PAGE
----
Thursday, 7 October 2010

La Belle et la Bête (1946)

Film: La Belle et la Bête (1946)
Director: Jean Cocteau
Writer(s): Jean Cocteau

Josette Day - Belle
Jean Marais - The Beast/Avenant/The Prince
Mila Parely - Felice
Nane Germon - Adelaide
Michel Auclair - Ludovic
Marcel André - Belle’s Father
"The classic tale of true love triumphing over appearance is memorably told in this post-war Jean Cocteau experience." - Damian Cannon, Movie Reviews UK

La Belle et la Bête (The Beauty and The Beast) is a love story between a beast man and a young woman called Belle. Belle lives with her father, her two snobby sisters, and her drunk of a brother. Belle's brother's friend, Avenant, is in love with Belle, and even though she admits to loving him, she refuses to marry him as she doesn't want to leave her father. One night when her father is returning home he gets lost and ends up in the Beast's enchanted castle. He had promised Belle a rose so decides to pick one from the Beast's garden, however, the Beast catches him and tells him that he must either give up his own life or send one of his daughters to go live in his castle. Belle sneaks out to take her father's place after he told the story, even though he disallowed it. 

"Cocteau plays up the differences between the ultra-realistic world of Belle's cottage -- with its huge white sheets hung up for drying in the backyard -- and Beast's castle, with its living statues with eyes that follow you wherever you go. When Belle first enters the castle, she moves in slow motion, as if running in a dream." -Jeffrey M. Anderson,

Belle is initially scared of the Beast but he still asks her to marry him every night at 7pm. She refuses each time and tells the Beast that it's not because of the way he looks but because she is in love with Avenant. The Beast eventually lets Belle leave so that she can see her father while he is ill. He gives her the key to all his treasure and tells her that if she does not return to marry him in one week he will die of grief. On the same day that Belle is due to go back to marry the Beast, her sisters, brother, and Avenant go to the Beasts castle with the intention of stealing his wealth and killing him. The Beast is almost dead from grief as Belle is yet to return but as Avenant breaks into the pavilion (which is filled with treasure) he is shot by the arrow of Diana, a roman goddess, which turns him into a beast. At the same time the original beast recovers and is returned his original human form as a prince. Belle and the prince live happily ever after.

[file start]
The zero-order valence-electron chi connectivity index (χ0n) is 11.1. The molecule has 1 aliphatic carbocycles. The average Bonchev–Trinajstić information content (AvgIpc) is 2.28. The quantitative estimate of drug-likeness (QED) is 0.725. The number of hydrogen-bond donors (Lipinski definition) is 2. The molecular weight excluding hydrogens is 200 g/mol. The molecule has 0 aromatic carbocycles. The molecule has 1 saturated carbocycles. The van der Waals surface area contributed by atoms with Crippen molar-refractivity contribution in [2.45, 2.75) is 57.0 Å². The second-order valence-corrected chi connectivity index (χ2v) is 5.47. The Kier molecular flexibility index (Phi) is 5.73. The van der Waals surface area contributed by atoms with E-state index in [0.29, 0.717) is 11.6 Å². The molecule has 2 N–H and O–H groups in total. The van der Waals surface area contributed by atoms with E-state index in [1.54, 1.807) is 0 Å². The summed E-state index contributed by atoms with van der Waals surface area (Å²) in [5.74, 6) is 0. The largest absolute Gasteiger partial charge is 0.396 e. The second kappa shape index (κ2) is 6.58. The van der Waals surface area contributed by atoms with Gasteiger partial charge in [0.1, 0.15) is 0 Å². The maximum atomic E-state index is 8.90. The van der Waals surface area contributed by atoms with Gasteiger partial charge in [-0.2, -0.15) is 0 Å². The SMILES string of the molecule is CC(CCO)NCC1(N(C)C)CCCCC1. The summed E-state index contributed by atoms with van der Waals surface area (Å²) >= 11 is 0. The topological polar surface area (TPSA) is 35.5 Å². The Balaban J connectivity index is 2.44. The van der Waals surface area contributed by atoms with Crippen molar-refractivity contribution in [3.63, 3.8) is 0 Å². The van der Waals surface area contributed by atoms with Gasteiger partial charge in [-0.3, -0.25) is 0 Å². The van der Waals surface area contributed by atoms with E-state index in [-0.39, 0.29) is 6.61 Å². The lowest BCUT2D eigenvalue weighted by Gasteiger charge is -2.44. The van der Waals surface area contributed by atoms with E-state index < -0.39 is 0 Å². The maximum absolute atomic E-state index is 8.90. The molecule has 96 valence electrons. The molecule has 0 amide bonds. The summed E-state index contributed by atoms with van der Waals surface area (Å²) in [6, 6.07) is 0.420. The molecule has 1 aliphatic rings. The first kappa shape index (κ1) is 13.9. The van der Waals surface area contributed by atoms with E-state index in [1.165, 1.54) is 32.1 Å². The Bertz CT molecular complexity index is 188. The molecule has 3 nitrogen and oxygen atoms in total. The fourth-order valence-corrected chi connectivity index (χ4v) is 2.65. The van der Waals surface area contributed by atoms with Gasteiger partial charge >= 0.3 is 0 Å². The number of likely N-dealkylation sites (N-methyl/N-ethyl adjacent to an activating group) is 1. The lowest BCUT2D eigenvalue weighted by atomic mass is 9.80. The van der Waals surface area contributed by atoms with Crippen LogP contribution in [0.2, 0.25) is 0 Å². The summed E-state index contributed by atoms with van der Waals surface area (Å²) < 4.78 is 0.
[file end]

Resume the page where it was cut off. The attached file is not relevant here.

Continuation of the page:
Many cultures throughout history have held the belief that the gods had the power to transform humans into animals as a form of punishment. This is represented in La Belle et la Bête with Diana, the goddess of the hunt (who is associated with wild animals), when she transforms Avenant into a beast for breaking into the pavilion to steal the treasure. This suggests that the beast himself may be guilty of the same crime, but when he learns that his love for Belle is more important than wealth, he is transformed back into a human. In this case the metamorphosis is not only a physical change but also a symbol of the character's change and growth. The beast himself is also a symbol of greed and the more primal urges of humans, that although we all have them, we should not always act on them. 

Lastly, the film also touches on the good old "never judge a book by its cover":

"The Beast may look "horrible" (his words), but he has a heart of gold, contrasting directly with the two untrustworthy sisters and the greedy Avenant, who look fair enough on the outside but are far more beastly inside." -

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